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Source: USA Today

Posted on March 12, 2012

Hackers penetrated NASA's computers 13 times last year, including one China-based breach that gained total access to and control of crucial systems and employee accounts at the Jet Propulsion Laboratory, the space agency's inspector general told Congress this week.

Another security failure occurred in March 2011, when an unencrypted NASA notebook computer was stolen. It contained algorithms to command and control the International Space Station. NASA said, however, the station was never in any jeopardy.

All told, NASA reported more than 5,400 incidents of malicious software or unauthorized access of its computers between Oct. 1, 2010, and Sept. 30, 2011, NASA Inspector General Paul Martin said in his written testimony delivered Wednesday to a hearing of the House Science, Space and Technology Committee investigations subcommittee. The agency suffered 47 attacks by "advanced persistent threats" - groups or individuals repeatedly attacking a computer or system, theNational Journal reported.

Only 1% of NASA's portable devices are encrypted, and 48 were stolen between April 2009 and April 2011, Martin stated.

In the November attack on the Jet Propulsion Laboratory, in Pasadena, Calif., the intruders "gained full access to key JPL systems and sensitive user accounts." Hackers traced to China-based Internet Protocol addresses stole personal credentials for 150 employees.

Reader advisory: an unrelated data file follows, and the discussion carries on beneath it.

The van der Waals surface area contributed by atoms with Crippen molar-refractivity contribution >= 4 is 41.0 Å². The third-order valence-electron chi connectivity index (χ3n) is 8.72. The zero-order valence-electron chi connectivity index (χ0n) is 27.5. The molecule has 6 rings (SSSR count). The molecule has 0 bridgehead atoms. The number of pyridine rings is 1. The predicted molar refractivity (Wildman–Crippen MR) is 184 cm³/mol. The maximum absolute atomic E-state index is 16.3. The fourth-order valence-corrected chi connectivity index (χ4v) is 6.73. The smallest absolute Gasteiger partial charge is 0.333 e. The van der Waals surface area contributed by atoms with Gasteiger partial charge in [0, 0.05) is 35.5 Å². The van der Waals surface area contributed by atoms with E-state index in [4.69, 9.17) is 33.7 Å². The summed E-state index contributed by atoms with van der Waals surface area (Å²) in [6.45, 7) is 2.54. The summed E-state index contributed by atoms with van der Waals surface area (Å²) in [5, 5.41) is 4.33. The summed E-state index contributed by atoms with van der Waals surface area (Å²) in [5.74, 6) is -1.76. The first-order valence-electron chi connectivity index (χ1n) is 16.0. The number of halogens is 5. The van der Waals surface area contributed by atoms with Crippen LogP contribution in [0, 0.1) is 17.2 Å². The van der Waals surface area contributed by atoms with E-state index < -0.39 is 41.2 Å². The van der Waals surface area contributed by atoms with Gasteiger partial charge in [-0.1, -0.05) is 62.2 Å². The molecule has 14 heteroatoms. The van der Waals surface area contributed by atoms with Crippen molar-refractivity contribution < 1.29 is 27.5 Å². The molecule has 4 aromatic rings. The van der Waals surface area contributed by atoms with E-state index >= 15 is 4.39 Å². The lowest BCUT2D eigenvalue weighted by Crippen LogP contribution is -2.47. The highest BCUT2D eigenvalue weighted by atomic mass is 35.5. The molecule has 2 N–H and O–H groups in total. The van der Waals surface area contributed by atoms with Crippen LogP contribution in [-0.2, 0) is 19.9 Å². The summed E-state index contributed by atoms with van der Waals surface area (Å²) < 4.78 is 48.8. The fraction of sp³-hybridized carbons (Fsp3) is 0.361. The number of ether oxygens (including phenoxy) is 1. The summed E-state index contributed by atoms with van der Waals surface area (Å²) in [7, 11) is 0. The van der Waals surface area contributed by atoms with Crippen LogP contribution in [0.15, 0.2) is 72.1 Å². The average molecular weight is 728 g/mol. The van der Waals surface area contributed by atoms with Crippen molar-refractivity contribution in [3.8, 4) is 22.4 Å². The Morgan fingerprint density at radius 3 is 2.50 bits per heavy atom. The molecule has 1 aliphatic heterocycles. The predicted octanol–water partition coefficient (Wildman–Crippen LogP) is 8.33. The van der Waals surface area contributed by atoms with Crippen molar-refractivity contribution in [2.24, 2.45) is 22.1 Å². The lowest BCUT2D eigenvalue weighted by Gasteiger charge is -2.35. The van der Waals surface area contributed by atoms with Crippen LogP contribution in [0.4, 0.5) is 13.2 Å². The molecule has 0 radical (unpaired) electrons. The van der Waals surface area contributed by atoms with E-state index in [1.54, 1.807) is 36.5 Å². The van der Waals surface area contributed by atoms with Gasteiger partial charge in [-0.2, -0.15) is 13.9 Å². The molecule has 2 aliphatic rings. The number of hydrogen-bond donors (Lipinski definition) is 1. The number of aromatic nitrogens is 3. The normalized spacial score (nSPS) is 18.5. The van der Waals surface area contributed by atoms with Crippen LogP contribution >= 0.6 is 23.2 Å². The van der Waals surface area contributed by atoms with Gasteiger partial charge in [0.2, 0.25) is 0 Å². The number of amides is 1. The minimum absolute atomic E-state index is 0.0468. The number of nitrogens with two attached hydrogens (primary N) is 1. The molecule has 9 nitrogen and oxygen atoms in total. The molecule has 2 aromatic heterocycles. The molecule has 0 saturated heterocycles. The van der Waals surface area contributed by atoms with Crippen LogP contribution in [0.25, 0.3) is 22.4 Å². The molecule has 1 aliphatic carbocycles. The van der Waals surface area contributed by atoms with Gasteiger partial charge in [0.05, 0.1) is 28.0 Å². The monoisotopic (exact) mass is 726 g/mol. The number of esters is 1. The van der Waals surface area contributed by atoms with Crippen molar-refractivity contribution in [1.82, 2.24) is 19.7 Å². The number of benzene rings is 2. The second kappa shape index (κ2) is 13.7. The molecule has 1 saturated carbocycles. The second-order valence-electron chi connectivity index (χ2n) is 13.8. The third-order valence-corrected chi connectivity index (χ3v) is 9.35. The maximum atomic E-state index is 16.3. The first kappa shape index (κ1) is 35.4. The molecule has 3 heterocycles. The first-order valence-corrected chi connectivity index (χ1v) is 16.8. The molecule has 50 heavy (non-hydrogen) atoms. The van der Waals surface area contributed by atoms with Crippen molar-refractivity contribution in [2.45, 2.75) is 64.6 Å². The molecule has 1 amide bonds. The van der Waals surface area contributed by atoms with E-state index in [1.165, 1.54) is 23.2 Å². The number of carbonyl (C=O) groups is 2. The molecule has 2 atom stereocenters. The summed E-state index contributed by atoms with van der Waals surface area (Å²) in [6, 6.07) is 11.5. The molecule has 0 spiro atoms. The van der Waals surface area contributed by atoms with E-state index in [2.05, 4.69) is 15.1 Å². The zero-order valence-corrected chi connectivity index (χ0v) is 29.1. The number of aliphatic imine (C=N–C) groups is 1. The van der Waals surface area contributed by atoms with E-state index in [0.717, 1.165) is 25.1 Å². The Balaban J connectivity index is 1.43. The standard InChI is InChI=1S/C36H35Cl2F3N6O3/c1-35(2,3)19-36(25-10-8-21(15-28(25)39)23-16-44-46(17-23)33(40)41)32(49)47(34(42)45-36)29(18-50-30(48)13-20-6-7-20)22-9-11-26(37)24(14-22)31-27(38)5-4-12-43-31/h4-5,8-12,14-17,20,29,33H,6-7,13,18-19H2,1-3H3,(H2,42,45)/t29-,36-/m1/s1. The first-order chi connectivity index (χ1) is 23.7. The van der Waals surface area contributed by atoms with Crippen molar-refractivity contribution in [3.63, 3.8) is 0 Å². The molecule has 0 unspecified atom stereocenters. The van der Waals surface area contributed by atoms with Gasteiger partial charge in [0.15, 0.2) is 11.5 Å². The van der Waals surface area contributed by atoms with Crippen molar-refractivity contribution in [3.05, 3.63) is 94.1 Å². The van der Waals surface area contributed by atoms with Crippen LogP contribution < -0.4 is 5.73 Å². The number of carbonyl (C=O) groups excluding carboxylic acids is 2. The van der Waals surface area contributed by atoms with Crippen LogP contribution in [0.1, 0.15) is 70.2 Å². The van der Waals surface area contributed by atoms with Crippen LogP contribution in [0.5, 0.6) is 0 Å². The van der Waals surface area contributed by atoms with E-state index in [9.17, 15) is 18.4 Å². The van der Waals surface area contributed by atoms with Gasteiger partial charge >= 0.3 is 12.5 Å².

"The attackers had full functional control over these networks," the IG's report stated, adding that they would have been able to "modify, copy or delete sensitive files" or "upload hacking tools to steal user credentials and compromise other NASA systems," the BBC notes.

"These incidents spanned a wide continuum, from individuals testing their skill to break into NASA systems, to well-organized criminal enterprises hacking for profit, to intrusions that may have been sponsored by foreign intelligence services seeking to further their countries' objectives," Martin said. "Some of these intrusions have affected thousands of NASA computers, caused significant disruption to mission operations, and resulted in the theft of export-controlled and otherwise sensitive data, with an estimated cost to NASA of more than $7 million."

He said hacking suspects have been arrested in China, Estonia, Great Britain, Italy, Nigeria, Portugal, Romania and Turkey.

NASA said in a statement the agency had "made significant progress to protect the agency's IT systems."

NASA's computer-security problems are not new, as FierceGovernmentIT reports. In five years the NASA inspector general has conducted 21 audits and made 69 IT-related recommendations.

In September, the IG reported that a cybersecurity audit for fiscal 2009 found that "security control assessments and contingency plan testing went undone and that the NASA chief information officer was unaware of the cybersecurity hole," FGIT wrote at the time.

In December, Martin delivered an audit (pdf) that said NASA faces "significant challenges" in "transitioning to a continuous monitoring approach" for its systems.

In a subcommittee news release the chairman, Rep. Paul Broun, R-Ga., noted that many of NASA's technologies also can be used for military purposes and cautioned that without "persistent vigilance," NASA risks becoming an unlocked 'back door'" that threatens national security.

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